PRM-A: A Promising New Glycan-Targeted Therapy for COVID-19

SARS-CoV-2 Inhibition: Japanese Scientists Explore PRM-A for Novel Antiviral Therapy | The Lifesciences Magazine

Viruses such as HIV, Ebola, and the recent SARS-CoV-2 (COVID-19) have had profound impacts on global health. These viruses, known as “enveloped viruses,” have an outer envelope derived from host cells that helps them evade immune detection and infiltrate host cells. However, this envelope also presents a vulnerability that researchers can exploit to disrupt viral transmission.

Japanese scientists have been focusing on this potential weakness to develop new antiviral strategies. “Although vaccines and antiviral drugs have reduced COVID-19 mortality, completely halting viral transmission remains a challenge. We assessed the potential of pradimicin A (PRM-A) as a novel anti-SARS-CoV-2 agent to address this issue,” explained Yu Nakagawa, an associate professor at the Institute for Glyco-core Research (iGCORE) at Nagoya University.

PRM-A shows promise as a viral entry inhibitor by binding to N-glycans on the surface of enveloped viruses, including SARS-CoV-2. However, the precise mechanism of PRM-A’s interaction with viral N-glycans is not fully understood. Their findings were published in the journal Bioorganic & Medicinal Chemistry on May 1.

Mechanism of PRM-A and Viral Inhibition

For a virus to infect a host cell, it uses spike proteins—glycoproteins that consist of sugars attached to proteins—to attach to the host cell membrane. This binding induces a conformational change that allows the virus to enter and replicate inside the host cell, shielded from immune defenses.

Researchers initially explored lectins, carbohydrate-binding proteins from plants or bacteria, as potential viral entry inhibitors. Although lectins effectively bind to viral glycoproteins, they are expensive, easily targeted by the immune system, and can be toxic to host cells. As a result, scientists turned to lectin mimics, which retain the carbohydrate-binding properties without the adverse effects.

PRM-A, a naturally occurring lectin mimic, emerged as a strong candidate. It binds to N-glycans on viral spike proteins, inhibiting viral entry. Through molecular modeling and binding assays, the research team studied the interactions between PRM-A and N-glycans. In vitro experiments confirmed PRM-A’s ability to inhibit SARS-CoV-2 by selectively binding to branched oligomannose structures in high mannose-type and hybrid-type N-glycans on the viral spike proteins. Mannose, a specific sugar in these N-glycans, plays a crucial role in this binding process.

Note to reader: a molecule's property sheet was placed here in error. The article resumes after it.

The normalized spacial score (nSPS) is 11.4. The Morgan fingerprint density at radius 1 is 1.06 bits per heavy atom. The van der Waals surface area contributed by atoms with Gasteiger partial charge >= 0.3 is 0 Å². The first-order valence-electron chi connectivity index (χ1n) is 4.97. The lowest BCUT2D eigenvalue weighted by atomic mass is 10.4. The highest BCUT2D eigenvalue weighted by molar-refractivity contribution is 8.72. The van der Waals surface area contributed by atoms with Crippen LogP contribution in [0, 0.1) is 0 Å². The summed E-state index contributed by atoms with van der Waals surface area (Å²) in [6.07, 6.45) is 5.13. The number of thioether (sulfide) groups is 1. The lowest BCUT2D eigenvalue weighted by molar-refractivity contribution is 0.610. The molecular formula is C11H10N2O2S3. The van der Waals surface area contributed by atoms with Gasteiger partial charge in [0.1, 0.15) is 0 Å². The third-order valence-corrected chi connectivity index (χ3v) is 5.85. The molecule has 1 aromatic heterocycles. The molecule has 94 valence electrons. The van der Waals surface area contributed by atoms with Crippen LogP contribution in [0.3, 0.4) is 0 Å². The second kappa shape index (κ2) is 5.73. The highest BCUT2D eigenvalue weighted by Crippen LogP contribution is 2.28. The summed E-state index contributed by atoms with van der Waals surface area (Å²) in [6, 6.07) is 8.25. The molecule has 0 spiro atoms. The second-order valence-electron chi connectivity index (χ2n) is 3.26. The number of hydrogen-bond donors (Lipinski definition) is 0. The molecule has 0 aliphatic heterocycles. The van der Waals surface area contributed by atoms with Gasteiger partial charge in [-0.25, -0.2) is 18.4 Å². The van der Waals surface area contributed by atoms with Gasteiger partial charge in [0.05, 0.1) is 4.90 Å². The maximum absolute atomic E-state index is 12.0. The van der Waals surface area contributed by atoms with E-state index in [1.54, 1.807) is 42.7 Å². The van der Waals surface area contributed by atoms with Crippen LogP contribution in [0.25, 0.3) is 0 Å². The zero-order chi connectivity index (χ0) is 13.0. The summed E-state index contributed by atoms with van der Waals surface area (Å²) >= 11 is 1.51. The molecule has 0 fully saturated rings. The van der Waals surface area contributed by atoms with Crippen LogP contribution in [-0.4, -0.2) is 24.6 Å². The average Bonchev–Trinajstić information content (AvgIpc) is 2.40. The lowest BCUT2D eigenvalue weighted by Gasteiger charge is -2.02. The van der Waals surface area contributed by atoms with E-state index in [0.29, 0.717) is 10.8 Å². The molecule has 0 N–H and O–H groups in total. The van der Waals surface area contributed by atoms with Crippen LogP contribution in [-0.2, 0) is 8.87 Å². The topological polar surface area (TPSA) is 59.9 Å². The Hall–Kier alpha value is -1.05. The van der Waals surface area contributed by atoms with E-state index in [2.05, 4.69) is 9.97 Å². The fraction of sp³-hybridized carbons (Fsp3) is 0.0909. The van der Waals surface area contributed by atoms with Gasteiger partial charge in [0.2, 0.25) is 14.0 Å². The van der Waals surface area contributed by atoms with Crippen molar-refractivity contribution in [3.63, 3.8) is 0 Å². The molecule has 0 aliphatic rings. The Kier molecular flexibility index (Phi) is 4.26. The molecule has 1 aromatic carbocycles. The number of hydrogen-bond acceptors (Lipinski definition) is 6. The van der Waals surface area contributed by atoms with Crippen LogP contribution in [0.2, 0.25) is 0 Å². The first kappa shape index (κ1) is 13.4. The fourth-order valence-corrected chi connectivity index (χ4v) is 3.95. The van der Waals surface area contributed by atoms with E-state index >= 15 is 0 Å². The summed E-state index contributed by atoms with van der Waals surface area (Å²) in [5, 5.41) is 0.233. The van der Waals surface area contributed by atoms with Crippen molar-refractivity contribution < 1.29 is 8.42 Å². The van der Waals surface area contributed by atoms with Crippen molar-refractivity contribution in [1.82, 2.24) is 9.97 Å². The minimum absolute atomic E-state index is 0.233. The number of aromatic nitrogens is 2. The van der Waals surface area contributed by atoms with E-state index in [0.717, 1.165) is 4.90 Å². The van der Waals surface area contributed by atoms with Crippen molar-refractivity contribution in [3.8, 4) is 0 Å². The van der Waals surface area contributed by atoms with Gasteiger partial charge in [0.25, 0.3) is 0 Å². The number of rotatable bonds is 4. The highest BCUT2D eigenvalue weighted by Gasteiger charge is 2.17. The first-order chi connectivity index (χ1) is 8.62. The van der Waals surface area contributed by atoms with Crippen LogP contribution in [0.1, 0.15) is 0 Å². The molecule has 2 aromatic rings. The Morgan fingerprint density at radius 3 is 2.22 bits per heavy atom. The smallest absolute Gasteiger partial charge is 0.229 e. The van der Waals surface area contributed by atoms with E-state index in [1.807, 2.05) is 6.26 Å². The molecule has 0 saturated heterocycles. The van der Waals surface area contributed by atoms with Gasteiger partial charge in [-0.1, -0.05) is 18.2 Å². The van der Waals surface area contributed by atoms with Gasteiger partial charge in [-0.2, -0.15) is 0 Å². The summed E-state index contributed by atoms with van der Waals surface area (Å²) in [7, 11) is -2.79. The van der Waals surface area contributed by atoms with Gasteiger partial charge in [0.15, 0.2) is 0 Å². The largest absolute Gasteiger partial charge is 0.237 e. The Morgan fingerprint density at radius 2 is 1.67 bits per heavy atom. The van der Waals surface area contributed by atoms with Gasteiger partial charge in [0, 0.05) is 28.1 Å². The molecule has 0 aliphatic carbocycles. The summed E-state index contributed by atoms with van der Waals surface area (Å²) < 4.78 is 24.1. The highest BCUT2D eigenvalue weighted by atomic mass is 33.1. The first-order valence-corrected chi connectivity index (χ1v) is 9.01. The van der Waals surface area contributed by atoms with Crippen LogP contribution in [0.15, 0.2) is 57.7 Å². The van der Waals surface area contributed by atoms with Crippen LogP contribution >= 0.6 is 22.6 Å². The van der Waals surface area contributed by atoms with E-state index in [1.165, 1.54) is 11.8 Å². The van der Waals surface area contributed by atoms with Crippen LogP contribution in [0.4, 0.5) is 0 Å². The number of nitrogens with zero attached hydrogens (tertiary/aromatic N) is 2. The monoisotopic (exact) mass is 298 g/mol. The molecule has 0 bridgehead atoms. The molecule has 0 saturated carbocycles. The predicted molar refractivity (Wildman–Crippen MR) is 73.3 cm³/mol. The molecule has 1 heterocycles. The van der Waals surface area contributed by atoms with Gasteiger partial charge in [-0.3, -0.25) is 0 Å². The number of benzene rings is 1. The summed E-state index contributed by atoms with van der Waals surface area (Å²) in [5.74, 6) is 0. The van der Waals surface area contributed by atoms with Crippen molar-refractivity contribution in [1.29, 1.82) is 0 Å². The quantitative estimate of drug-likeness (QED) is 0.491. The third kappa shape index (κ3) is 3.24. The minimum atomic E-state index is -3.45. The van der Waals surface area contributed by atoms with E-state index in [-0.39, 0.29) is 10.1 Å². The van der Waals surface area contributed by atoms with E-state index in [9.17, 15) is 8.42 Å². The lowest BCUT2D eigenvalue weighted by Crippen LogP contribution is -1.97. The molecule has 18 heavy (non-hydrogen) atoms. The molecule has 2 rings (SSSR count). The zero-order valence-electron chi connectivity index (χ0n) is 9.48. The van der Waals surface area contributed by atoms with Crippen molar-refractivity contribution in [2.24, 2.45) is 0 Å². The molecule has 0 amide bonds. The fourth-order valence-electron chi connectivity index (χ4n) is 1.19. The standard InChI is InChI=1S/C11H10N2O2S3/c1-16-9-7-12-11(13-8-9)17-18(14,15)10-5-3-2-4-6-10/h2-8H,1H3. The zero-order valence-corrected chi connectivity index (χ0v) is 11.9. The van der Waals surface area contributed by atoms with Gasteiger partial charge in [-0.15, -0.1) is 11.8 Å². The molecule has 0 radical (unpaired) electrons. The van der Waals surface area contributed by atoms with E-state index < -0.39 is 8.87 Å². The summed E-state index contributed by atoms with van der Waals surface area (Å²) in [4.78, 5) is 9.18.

“We demonstrated that PRM-A can inhibit SARS-CoV-2 infection by targeting viral glycans. PRM-A preferentially binds to branched oligomannose motifs via simultaneous recognition of two terminal mannose residues. This insight is vital for understanding PRM-A’s antiviral mechanism,” Nakagawa stated.

Future Directions and Broader Implications

Nakagawa’s team is now focused on advancing their research to develop PRM-A-based anti-SARS-CoV-2 drugs. “Our goal is to create antiviral drugs leveraging PRM-A’s unique glycan-targeted action, a mechanism not seen in existing chemotherapeutics. Given that glycan structures are less susceptible to viral mutations, PRM-A-based drugs could be effective against variants. We are currently testing PRM-A’s in vivo antiviral activity in hamsters and developing derivatives for therapeutic use,” Nakagawa added.

Collaborators on this study include Masato Fujii, Nanaka Ito, and Makoto Ojika from Nagoya University; Dai Akase and Misako Aida from Hiroshima University; Takaaki Kinoshita, Yasuteru Sakurai, and Jiro Yasuda from Nagasaki University; Yasuhiro Igarashi from Toyama Prefectural University; and Yukishige Ito from Osaka University.

The research received support from several sources, including the JSPS KAKENHI grant, the Cooperative Research Project Program of Nagasaki University, and the Japan Society for Bioscience, Biotechnology, and Agrochemistry. SARS-CoV-2 strains used in the study were provided by Nagasaki University through the National BioResource Project.

This groundbreaking work highlights the potential of PRM-A as a novel glycan-targeted therapy, offering a new avenue for combating viral transmission and addressing global health challenges posed by enveloped viruses.

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